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Title: Development and characterisation of a cytokine supplemented serum free medium formulation for bone marrow derived mesenchymal stromal cells
Authors: Wilkinson, Steven Andrew
Issue Date: 2018
Publisher: Newcastle University
Abstract: Background: The discovery and subsequent characterisation of adult human-derived stem cells appears poised to help revolutionise the fields of regenerative medicine and tissue engineering, offering clinicians the opportunity to develop fully functional replacement tissues, alongside holding significant promise as next generation gene or protein delivery vehicles. Despite their apparent potential however, current stem cell-based therapeutics typically rely on delivering massive doses of cells to sites of injury in order to help ensure adequate cell survival in the highly detrimental microenvironments presented by damaged and degrading biological material. In order to produce the cell numbers required for these types of treatments, relatively modest donor cell populations are subjected to extended periods of in vitro expansion, within highly regulated GMP culture conditions. One crucially important aspect of this manufacturing framework is the requirement for xeno-free expansion systems, including the use of serum-free culture medium. Unfortunately, whilst a number of functional serum-free media formulations are commercially available at the present time, their proprietary nature makes them both highly expensive and wholly unsuitable for use in academic research. Aims: The goal of this project is to begin development of a characterised cytokinesupplemented serum-free medium formulation using a design of experiments-based methodology. Methods: Primary bone marrow-derived mesenchymal stromal cells (BM-MSCs) were isolated, characterised and used to screen a series of selected cytokines and growth supplements for their ability to successfully support cell proliferation and continued survival in the absence of serum. Cells cultured in the resultant serum-free formulation were then compared to those grown in conventional medium in regard to genetic, metabolic and morphological factors. In addition, the impact of batch-to-batch variability on BM-MSC growth and metabolic activity was assessed as a means of determining the potential impact of raw material variation on cell quality and any related manufacturing processes. Finally, a number of different extracellular matrix proteins were also screened for the purpose of mediating cell-surface interactions in serum-free conditions. ii Results: We successfully identified a cytokine supplemented medium preparation capable of supporting the proliferation of BM-MSCs during serum-free culture. Evaluation of cells expanded in this medium provided evidence of altered secretory and genetic characteristics leading to shifted therapeutic potential. Furthermore, the identification of a combination of different extracellular matrix proteins able to enhance cell adhesion in the absence of serum served to provide the beginnings of a complete serum-free formulation. In addition, FBS batch variability was shown to have significant effects on cell proliferation and gene expression, including a number of genetic markers linked to differentiation potential and lineage specificity. Conclusions: We offer a new serum-free medium formulation for use in the expansion of primary BM-MSCs, alongside providing evidence of the impact of raw material variability on the therapeutically relevant characteristics of these cells.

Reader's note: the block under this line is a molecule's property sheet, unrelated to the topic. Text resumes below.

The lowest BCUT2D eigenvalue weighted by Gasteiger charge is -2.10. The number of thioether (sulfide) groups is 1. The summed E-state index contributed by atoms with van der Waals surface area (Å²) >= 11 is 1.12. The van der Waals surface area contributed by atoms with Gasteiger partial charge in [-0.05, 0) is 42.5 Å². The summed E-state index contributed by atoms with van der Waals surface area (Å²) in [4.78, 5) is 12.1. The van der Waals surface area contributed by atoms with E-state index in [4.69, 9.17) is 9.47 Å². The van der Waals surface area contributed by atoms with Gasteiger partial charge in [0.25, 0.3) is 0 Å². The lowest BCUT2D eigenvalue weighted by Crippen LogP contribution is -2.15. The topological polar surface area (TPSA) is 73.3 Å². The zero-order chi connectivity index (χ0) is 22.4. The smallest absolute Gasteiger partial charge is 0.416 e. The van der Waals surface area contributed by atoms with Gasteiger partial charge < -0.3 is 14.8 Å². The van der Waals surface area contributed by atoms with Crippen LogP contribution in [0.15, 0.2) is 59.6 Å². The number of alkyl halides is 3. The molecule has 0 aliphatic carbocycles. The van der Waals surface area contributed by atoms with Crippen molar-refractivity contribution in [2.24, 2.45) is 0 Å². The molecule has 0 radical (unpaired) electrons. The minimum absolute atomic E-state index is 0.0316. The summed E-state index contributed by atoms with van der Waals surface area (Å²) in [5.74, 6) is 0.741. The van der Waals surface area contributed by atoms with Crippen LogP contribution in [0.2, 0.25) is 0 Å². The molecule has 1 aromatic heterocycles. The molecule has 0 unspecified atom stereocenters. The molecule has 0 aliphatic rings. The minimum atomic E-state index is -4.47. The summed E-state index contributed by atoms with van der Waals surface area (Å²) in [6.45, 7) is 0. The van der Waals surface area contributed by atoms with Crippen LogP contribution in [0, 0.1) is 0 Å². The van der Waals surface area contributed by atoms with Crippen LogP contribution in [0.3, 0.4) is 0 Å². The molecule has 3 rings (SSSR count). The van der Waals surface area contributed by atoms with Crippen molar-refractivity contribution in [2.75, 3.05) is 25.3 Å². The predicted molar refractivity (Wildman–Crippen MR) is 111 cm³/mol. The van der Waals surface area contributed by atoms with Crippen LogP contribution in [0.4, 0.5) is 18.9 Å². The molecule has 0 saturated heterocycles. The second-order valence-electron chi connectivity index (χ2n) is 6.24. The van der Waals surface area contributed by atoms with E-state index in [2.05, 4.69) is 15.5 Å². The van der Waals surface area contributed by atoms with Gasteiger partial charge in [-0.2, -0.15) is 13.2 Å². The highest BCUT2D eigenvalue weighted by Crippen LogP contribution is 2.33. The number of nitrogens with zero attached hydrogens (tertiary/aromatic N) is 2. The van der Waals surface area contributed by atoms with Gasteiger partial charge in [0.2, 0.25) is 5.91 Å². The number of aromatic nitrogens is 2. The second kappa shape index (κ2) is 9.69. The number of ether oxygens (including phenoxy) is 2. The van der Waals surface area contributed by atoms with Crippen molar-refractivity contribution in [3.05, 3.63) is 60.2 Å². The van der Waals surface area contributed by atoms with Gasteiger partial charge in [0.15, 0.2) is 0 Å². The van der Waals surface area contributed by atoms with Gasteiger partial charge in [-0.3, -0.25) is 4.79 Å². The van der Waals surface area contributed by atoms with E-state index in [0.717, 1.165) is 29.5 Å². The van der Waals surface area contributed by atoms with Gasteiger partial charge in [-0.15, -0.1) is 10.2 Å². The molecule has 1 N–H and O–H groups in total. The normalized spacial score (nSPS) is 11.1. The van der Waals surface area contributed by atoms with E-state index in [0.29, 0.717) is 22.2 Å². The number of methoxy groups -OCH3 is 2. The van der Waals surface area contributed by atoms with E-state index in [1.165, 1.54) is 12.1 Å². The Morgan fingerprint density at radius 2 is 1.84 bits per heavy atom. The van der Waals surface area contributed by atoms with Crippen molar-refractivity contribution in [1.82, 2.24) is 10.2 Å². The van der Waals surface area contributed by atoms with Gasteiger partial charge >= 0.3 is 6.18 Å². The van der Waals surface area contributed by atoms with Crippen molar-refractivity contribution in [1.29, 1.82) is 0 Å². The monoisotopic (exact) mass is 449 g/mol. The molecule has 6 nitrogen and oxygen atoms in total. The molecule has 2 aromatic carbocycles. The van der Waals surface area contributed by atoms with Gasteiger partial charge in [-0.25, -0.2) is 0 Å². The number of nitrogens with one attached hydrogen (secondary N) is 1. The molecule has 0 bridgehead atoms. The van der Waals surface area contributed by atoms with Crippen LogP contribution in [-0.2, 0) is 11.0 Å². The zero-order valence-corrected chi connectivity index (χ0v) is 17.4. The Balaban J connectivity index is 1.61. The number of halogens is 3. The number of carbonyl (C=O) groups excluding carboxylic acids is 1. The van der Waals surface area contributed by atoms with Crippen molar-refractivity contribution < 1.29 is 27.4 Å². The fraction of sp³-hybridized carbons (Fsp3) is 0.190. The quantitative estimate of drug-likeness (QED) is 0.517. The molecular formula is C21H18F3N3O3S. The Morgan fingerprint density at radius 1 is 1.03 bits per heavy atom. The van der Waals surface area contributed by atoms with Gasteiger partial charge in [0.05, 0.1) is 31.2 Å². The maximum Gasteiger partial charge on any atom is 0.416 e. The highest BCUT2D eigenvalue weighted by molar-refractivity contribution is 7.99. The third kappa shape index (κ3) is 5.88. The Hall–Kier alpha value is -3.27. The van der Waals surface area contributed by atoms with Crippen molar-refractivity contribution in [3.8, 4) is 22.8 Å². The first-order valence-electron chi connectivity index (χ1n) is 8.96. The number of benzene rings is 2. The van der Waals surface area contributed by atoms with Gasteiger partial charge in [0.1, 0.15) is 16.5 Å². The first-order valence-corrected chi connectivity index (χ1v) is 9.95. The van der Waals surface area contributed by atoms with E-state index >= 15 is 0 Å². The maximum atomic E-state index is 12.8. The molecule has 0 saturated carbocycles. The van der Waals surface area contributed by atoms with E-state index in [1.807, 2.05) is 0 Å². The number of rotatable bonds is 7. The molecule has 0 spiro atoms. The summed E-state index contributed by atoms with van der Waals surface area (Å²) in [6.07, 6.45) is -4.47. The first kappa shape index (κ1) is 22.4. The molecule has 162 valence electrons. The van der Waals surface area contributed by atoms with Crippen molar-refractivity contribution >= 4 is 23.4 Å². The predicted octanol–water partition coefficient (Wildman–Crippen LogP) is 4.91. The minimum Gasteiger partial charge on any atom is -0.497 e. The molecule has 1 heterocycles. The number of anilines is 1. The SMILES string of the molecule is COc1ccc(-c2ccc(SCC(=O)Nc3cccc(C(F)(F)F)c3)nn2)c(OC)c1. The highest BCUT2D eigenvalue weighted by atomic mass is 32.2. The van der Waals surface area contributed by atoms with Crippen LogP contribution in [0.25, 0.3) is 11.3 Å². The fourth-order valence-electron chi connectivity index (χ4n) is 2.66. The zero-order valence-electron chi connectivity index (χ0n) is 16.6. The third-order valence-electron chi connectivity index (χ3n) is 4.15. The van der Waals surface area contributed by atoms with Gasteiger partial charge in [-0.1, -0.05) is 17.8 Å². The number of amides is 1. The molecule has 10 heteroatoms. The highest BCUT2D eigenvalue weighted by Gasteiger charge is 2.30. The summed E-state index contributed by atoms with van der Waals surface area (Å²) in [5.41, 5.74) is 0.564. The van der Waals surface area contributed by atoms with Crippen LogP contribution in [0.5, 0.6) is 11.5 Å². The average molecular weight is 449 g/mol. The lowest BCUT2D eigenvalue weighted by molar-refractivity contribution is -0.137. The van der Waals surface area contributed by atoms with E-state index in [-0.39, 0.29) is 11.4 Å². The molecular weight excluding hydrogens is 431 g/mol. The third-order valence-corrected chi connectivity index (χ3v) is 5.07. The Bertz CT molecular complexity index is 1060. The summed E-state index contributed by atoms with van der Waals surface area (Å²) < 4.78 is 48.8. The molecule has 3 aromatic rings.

Description: Eng D Thesis
Appears in Collections:School of Chemical Engineering and Advanced Materials

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